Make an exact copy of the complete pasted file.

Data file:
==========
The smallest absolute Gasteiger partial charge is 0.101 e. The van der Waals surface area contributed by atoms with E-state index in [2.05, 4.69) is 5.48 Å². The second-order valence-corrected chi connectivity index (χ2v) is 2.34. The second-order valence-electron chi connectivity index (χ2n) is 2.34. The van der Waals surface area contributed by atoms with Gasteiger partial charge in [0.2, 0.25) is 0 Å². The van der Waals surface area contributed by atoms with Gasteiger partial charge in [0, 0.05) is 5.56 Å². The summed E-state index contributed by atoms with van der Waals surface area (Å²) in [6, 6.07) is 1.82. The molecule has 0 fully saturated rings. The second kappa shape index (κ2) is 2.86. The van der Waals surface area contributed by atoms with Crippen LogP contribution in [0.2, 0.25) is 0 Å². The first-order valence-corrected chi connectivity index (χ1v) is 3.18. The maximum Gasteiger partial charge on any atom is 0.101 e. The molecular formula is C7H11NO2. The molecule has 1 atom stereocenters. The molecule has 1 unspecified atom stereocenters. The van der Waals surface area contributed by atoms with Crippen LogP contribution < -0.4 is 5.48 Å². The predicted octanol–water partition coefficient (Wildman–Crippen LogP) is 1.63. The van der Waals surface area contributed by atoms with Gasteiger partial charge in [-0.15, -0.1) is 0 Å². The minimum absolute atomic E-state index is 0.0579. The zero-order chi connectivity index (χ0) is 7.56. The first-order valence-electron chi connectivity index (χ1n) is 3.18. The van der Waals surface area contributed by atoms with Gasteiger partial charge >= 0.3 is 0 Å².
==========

The smallest absolute Gasteiger partial charge is 0.101 e. The van der Waals surface area contributed by atoms with E-state index in [2.05, 4.69) is 5.48 Å². The second-order valence-corrected chi connectivity index (χ2v) is 2.34. The second-order valence-electron chi connectivity index (χ2n) is 2.34. The van der Waals surface area contributed by atoms with Gasteiger partial charge in [0.2, 0.25) is 0 Å². The van der Waals surface area contributed by atoms with Gasteiger partial charge in [0, 0.05) is 5.56 Å². The summed E-state index contributed by atoms with van der Waals surface area (Å²) in [6, 6.07) is 1.82. The molecule has 0 fully saturated rings. The second kappa shape index (κ2) is 2.86. The van der Waals surface area contributed by atoms with Crippen LogP contribution in [0.2, 0.25) is 0 Å². The first-order valence-corrected chi connectivity index (χ1v) is 3.18. The maximum Gasteiger partial charge on any atom is 0.101 e. The molecular formula is C7H11NO2. The molecule has 1 atom stereocenters. The molecule has 1 unspecified atom stereocenters. The van der Waals surface area contributed by atoms with Crippen LogP contribution < -0.4 is 5.48 Å². The predicted octanol–water partition coefficient (Wildman–Crippen LogP) is 1.63. The van der Waals surface area contributed by atoms with Gasteiger partial charge in [-0.15, -0.1) is 0 Å². The minimum absolute atomic E-state index is 0.0579. The zero-order chi connectivity index (χ0) is 7.56. The first-order valence-electron chi connectivity index (χ1n) is 3.18. The van der Waals surface area contributed by atoms with Gasteiger partial charge >= 0.3 is 0 Å².